The latest digital device. Wait long enough to get one of these and there’s usually a better, more appealing, one being produced only days later. Why not wait and save yourself the cash? In fact, you could probably go your whole life waiting to see what’s next without actually ever purchasing any of the newest devices.

If you’ve ever bought a cell’ ‘phone only to drop it and crack the screen, you probably wish you had waited. Like that box of Life cereal. Only much more expensive.

Patience isn’t a common skill. That’s why the package gets ripped. If the reward is worth the pain, the life lesson is probably, “Go for it.” If the reward isn’t worth any amount of pain, leave the package closed. As for me and my box of Life cereal, well, I’ll be pouring it through the shredded flaps so it comes out of all sides…from now until eternity.

Babies II

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If we all shaved our heads, would we find equality? These two are the same, aren’t they? At least on the surface, to the eye of the first impression, they seem to be nearly the same age, because their heads have the same amount of hair.

By the way, “The Eye of the First Impression” is a great title for a novel, isn’t it?

Where you gonna take it today?

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I’ve never heard any writer say they have limits on ideas for novels, but I think it’s fun to throw the prompts out there anyway.

What are some clever ways to take a day off of work?

What are some interesting ways to meet friends? Sure you can think of social media, but what are some original ways to meet friends?

How would you solve a common problem in the world? There are already a million novels about apocalyptic consequences to common problems. Few writers actually manage to give solutions for the problems they see, though. Isn’t that interesting, that the so-called creative among us can’t create solutions?

How would you dress up your baldness? With plastic, with someone else’s hair, or with metal? Or something else?

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Could you start the idea for a novel by coming up with the title first?

If you remove your hair, will the ideas come out of your head easier?

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Are ideas for new epic novels like babies? Babies in your mind? Mind babies?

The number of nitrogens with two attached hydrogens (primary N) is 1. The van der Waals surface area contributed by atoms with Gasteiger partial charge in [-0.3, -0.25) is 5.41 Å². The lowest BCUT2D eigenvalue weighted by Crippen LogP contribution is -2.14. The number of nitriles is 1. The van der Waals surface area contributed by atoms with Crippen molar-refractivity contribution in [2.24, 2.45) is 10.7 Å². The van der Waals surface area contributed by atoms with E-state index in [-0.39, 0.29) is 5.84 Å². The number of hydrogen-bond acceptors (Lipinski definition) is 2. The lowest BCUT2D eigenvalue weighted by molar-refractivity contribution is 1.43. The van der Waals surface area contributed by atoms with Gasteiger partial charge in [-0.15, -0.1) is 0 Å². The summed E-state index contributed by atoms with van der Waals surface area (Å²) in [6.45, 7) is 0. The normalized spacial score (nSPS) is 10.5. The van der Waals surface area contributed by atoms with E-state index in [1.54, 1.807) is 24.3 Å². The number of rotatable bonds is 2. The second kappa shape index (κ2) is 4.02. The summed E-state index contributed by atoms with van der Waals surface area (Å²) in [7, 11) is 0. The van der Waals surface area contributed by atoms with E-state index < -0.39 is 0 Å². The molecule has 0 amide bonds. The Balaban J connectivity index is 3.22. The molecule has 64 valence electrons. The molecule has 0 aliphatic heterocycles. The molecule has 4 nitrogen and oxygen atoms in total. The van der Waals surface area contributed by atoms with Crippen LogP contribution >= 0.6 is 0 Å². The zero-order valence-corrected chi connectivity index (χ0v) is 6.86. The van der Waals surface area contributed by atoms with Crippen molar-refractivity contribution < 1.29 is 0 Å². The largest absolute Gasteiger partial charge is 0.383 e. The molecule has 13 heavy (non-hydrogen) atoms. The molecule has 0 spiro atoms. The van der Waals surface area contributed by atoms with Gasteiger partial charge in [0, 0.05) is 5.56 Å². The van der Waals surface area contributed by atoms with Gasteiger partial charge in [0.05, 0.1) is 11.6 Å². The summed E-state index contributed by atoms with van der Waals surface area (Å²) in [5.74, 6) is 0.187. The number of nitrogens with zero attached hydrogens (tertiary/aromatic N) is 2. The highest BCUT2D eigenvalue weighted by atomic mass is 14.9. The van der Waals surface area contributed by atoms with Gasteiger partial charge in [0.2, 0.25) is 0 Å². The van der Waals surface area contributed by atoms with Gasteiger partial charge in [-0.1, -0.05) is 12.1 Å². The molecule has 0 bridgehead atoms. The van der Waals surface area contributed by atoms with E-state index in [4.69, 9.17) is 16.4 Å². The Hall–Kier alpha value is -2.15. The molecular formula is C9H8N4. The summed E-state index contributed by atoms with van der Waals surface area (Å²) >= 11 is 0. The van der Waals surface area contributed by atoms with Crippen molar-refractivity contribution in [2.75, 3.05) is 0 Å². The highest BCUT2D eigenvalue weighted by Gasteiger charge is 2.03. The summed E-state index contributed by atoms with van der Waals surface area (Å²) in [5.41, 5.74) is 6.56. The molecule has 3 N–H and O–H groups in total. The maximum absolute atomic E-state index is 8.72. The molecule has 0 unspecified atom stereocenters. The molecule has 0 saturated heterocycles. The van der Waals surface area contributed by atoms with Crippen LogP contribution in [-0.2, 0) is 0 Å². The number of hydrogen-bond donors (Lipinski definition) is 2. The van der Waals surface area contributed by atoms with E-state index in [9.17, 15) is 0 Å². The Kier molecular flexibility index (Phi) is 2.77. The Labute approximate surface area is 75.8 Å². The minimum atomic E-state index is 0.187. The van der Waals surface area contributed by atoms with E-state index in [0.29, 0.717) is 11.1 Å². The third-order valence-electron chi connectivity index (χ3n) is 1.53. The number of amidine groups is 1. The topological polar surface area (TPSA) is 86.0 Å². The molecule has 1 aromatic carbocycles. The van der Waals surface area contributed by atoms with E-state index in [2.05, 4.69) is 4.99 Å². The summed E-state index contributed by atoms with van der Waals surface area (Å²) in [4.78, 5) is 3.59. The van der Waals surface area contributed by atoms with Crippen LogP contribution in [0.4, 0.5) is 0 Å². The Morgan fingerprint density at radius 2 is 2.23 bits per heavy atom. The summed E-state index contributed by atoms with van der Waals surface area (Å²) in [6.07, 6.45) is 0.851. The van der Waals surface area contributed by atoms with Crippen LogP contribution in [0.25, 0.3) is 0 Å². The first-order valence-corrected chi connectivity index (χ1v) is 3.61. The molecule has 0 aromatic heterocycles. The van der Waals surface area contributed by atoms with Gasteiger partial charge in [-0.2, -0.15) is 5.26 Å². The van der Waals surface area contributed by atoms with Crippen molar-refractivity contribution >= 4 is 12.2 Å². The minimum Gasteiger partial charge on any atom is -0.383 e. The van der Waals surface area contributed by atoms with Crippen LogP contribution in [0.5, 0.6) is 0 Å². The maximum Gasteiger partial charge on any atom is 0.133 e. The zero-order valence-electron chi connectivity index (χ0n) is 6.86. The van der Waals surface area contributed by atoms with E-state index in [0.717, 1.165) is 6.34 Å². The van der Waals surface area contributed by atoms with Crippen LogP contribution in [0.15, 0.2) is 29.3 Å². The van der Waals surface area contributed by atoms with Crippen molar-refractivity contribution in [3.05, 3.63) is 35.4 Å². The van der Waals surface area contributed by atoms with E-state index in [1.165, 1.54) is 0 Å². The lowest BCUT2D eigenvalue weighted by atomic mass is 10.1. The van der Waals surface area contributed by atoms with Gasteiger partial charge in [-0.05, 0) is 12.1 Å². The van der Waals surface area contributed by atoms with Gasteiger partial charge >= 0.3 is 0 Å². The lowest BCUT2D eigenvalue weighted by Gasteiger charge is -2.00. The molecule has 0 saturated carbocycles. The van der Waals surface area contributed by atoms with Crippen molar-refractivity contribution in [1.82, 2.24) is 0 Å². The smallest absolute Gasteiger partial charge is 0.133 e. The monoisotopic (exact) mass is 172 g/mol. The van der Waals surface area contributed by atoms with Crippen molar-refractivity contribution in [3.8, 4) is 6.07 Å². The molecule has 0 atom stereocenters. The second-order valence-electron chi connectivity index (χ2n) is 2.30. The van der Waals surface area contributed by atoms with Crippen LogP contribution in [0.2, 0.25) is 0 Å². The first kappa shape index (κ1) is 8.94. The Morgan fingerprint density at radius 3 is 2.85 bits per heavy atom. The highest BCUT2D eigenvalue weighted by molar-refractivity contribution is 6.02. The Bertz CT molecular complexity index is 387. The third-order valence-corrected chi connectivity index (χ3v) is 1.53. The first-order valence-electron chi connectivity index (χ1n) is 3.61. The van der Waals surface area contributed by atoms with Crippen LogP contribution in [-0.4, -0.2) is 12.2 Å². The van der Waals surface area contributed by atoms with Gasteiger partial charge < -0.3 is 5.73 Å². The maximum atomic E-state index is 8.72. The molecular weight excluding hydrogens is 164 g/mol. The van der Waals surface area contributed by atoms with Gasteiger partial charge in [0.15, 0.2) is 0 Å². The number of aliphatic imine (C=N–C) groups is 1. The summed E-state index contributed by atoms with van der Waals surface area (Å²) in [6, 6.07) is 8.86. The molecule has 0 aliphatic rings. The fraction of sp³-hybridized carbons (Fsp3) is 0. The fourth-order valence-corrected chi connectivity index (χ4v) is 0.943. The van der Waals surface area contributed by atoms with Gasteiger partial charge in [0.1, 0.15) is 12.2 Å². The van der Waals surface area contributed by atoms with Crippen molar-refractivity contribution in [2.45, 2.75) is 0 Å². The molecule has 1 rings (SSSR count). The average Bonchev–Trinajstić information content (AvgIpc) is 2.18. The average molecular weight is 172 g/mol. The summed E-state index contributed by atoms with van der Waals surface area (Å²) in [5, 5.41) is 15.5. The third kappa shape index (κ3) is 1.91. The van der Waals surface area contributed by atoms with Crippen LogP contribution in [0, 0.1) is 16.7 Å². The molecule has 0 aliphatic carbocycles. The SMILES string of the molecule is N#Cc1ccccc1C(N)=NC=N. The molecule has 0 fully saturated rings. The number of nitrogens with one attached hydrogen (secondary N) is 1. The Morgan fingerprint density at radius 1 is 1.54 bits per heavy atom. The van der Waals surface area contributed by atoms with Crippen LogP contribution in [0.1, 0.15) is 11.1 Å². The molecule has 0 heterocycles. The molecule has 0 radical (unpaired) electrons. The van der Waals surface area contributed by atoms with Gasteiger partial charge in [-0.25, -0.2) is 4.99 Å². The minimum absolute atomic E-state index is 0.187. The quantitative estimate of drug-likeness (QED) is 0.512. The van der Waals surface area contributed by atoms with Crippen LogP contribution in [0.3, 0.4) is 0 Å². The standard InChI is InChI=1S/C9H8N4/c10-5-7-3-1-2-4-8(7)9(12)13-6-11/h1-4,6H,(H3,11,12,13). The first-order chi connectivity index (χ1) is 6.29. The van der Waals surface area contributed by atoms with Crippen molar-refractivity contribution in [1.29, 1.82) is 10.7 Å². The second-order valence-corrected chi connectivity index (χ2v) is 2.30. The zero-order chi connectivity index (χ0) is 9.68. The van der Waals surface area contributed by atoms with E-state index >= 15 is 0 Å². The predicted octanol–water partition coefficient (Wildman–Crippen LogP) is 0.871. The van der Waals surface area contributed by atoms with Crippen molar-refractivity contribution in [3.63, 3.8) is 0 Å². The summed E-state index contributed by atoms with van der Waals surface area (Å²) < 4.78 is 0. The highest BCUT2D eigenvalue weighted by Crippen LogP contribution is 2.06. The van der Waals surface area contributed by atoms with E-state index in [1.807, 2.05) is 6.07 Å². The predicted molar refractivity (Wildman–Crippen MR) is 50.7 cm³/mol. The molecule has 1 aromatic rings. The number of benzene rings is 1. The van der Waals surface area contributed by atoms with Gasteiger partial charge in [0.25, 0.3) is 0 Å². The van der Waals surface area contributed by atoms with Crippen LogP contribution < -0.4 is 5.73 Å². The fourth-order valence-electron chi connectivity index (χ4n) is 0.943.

Give birth already!

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Babies

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Clearly, the world loves babies.

It’s no accident. If you look at it scientifically, we ensure the survival of our species if we have a deep admiration for our young. That’s the stodgy, clinical answer to the question, “Why?” But there’s more…

Why else do we love babies? Because they’re a continuation of our own selves, or in other words we can see ourselves mirrored in them, we recognize and remember through them. We also see our future more clearly as we see the steps they take to learn and grow. Does it take long for a baby to learn to count? Yes. The first ten numbers take a long time. The first one hundred numbers take a little longer. It’s a beautiful process, but it’s also valuable to watch, to observe it happening. We can see, even though we’re grown, we have more to learn.

What is our fascination with babies, and who are some of our most recent muses?

There’s baby Groot. “Sooo cute!” There’s baby Kal-el, who many refer to as Superman, so baby Kal-el is baby Superman. There’s baby Yoda, who many Star Wars fans refer to as The Child.

And there’s the greatest baby of all: baby Jesus.

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Baby Jesus is greater than baby Groot, baby Kal-el, and baby Yoda combined.

Granted, the three lesser are fictional characters. Real babies are going to be greater than fictional babies every time we compare them, but it comes down to the reasons we adore baby Jesus. He was the answer to all of our worst problems. We have this death thing hanging over our heads from the moment we’re born and Jesus came to correct it. Three days after he died he was born again as a resurrected being. We also have the regrets of our sins threatening us with eternal punishment, but Jesus is our advocate in the courts of heaven. He suffered for our sins.

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When he was born, the spiritual world rejoiced, the mortal world rejoiced. They knew, as we know, the birth of the Christ, the Anointed One, meant the beginning of the end for death and sin. And surely the Savior accomplished what he was born to do.

So, as Christmas comes this year, don’t forget to say, “Happy Birthday baby Jesus!”